Test or else: the COVID-19 way

Students randomly selected for mandatory COVID-19 testing received an email that left many uneasy.

Anika Besst, Senior Reporter

Hamline junior Jordan Brezinka initially felt angry and defensive upon receiving an email about mandatory surveillance COVID-19 testing on March 8. She was one of the 100 students selected randomly for this testing. 

Surveillance testing is a way to monitor the community, specifically those living in on campus spaces by looking at the test results of a randomly selected subset. The goal is this will allow Counseling and Health to continue supporting those sick, preventing others from getting COVID-19 and keeping the community healthy and safe. 

“It seemed like I was being threatened and that Hamline didn’t believe I would comply without being strong armed,” Brezinka said. “It really felt as though I was being treated like someone who couldn’t be trusted to do the right thing without consequences looming over my head.”

This is the first round of mandatory surveillance testing the university has experienced. Prior to this, Hamline had offered a handful of free testing days throughout the academic year as well as opportunity for scheduled testing appointments. 

The randomly selected list was created and provided to Counseling and Health from Residential Life and the Dean of Students office. 

Counseling and Health staff wrote the email, and it was signed by Melinda Heikkinen, director of Public Safety and COVID-19 coordinator.

Part of the email read, “You have been randomly selected to participate in the event on Tuesday, March 23. This testing is mandatory. Failure to comply will result in loss of access to campus buildings starting at 3 pm on the day of the event and referral to the conduct system.” The email also explained that it would be a saliva test and how to prepare for testing.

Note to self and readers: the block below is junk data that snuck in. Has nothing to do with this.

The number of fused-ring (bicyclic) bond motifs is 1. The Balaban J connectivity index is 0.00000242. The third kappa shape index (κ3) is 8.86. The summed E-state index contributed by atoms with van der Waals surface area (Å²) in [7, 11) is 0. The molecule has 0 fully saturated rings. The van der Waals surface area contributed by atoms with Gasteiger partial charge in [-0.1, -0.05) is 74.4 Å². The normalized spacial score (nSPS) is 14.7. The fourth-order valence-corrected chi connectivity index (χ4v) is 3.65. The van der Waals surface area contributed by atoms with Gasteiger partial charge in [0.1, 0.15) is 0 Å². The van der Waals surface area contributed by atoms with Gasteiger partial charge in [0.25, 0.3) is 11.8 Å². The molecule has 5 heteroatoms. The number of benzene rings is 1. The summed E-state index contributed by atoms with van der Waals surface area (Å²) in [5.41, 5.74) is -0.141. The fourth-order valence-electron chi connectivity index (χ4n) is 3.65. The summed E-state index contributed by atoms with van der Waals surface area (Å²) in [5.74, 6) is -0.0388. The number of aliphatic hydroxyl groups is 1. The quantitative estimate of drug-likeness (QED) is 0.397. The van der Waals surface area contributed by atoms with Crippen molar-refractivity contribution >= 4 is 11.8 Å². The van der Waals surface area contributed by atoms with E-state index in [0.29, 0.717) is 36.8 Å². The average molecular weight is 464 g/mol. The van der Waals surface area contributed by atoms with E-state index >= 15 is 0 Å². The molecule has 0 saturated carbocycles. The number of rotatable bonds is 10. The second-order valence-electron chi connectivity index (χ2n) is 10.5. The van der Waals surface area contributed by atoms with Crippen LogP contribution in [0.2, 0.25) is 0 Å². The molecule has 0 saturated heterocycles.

Some students who received the email were caught off guard. 

“Obviously I have no issue with being tested, however, I was a bit shocked to be told I have to be tested or else I’ll lose access to campus buildings,” sophomore Nolan Sherburne said. “The tone was demanding, not inviting.”

Widely, students who received the email were confused, but opinions on the tone of the email varied. 

“I was a little confused at first as to why they were doing this but it was written clearly and professionally and they gave clear instructions and consequences,” said sophomore Angel Kidd.

This surveillance testing was not implemented sooner due to a lack of resources though COVID-19 has affected the United States, and Hamline specifically, for over a year. 

“The Minnesota Department of Health (MDH) has advised and encouraged institutions of higher education to conduct both re-entry testing as well as ongoing surveillance testing of students since last summer,” said Jodi Metz, director of Health Services. “Hamline has not previously had the financial or human resources to do this type of testing. MDH has recently offered to support schools that have otherwise not been able to conduct this recommended testing by providing the tests at no cost.” 

There are two testing events scheduled this spring for March 23 and April 15. Counseling and Health is trying to add a date in May as well depending on access to resources at the state level. 

In addition to the 100 surveillance tests, Hamline is able to offer 200 Hamline students, faculty or staff a test. The email for surveillance tests was sent first to make certain those students had the most access to appointment slots. 

We have learned over the past year that there are many asymptomatic cases of COVID-19, particularly in younger populations,” Metz said. “Surveillance testing is one of the better ways to detect asymptomatic and presymptomatic cases to better prevent transmission of COVID-19.”

Students who have tested positive for COVID-19 in the past 90 days or have received both doses of the vaccination in the past 90 days and can show either their positive test or their vaccination card are exempt from testing. 

“The email made me feel worse about getting tested because of the high stakes attached to it,” Brezinka said. “I’ve gotten several COVID tests at this point and I would have been happy to get another if they had framed it more as a request and less as an order coming from someone who knows I can’t refuse.” 

Cait Quinn